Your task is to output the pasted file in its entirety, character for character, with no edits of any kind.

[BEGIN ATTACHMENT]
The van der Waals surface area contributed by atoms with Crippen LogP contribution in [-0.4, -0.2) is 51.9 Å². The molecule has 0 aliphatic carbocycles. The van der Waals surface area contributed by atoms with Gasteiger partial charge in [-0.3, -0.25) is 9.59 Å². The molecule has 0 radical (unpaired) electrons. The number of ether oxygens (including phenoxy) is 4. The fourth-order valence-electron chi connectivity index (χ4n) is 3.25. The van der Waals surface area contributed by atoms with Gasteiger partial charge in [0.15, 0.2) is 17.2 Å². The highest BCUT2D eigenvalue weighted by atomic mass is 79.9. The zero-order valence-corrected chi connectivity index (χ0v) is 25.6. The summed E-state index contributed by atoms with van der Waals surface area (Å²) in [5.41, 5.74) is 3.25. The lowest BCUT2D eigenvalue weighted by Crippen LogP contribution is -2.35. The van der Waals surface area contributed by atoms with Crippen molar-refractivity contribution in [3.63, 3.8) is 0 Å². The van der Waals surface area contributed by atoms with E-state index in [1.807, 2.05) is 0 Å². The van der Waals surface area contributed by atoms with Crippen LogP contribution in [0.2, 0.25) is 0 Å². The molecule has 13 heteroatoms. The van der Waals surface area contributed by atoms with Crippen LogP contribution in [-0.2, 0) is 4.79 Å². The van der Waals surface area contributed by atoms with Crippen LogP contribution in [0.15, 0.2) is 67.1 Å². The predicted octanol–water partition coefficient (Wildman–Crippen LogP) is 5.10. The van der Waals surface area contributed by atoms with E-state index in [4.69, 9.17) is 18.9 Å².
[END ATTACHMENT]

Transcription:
The van der Waals surface area contributed by atoms with Crippen LogP contribution in [-0.4, -0.2) is 51.9 Å². The molecule has 0 aliphatic carbocycles. The van der Waals surface area contributed by atoms with Gasteiger partial charge in [-0.3, -0.25) is 9.59 Å². The molecule has 0 radical (unpaired) electrons. The number of ether oxygens (including phenoxy) is 4. The fourth-order valence-electron chi connectivity index (χ4n) is 3.25. The van der Waals surface area contributed by atoms with Gasteiger partial charge in [0.15, 0.2) is 17.2 Å². The highest BCUT2D eigenvalue weighted by atomic mass is 79.9. The zero-order valence-corrected chi connectivity index (χ0v) is 25.6. The summed E-state index contributed by atoms with van der Waals surface area (Å²) in [5.41, 5.74) is 3.25. The lowest BCUT2D eigenvalue weighted by Crippen LogP contribution is -2.35. The van der Waals surface area contributed by atoms with Crippen molar-refractivity contribution in [3.63, 3.8) is 0 Å². The van der Waals surface area contributed by atoms with E-state index in [1.807, 2.05) is 0 Å². The van der Waals surface area contributed by atoms with Crippen LogP contribution in [0.2, 0.25) is 0 Å². The molecule has 13 heteroatoms. The van der Waals surface area contributed by atoms with Crippen LogP contribution in [-0.2, 0) is 4.79 Å². The van der Waals surface area contributed by atoms with Crippen LogP contribution in [0.15, 0.2) is 67.1 Å². The predicted octanol–water partition coefficient (Wildman–Crippen LogP) is 5.10. The van der Waals surface area contributed by atoms with E-state index in [4.69, 9.17) is 18.9 Å².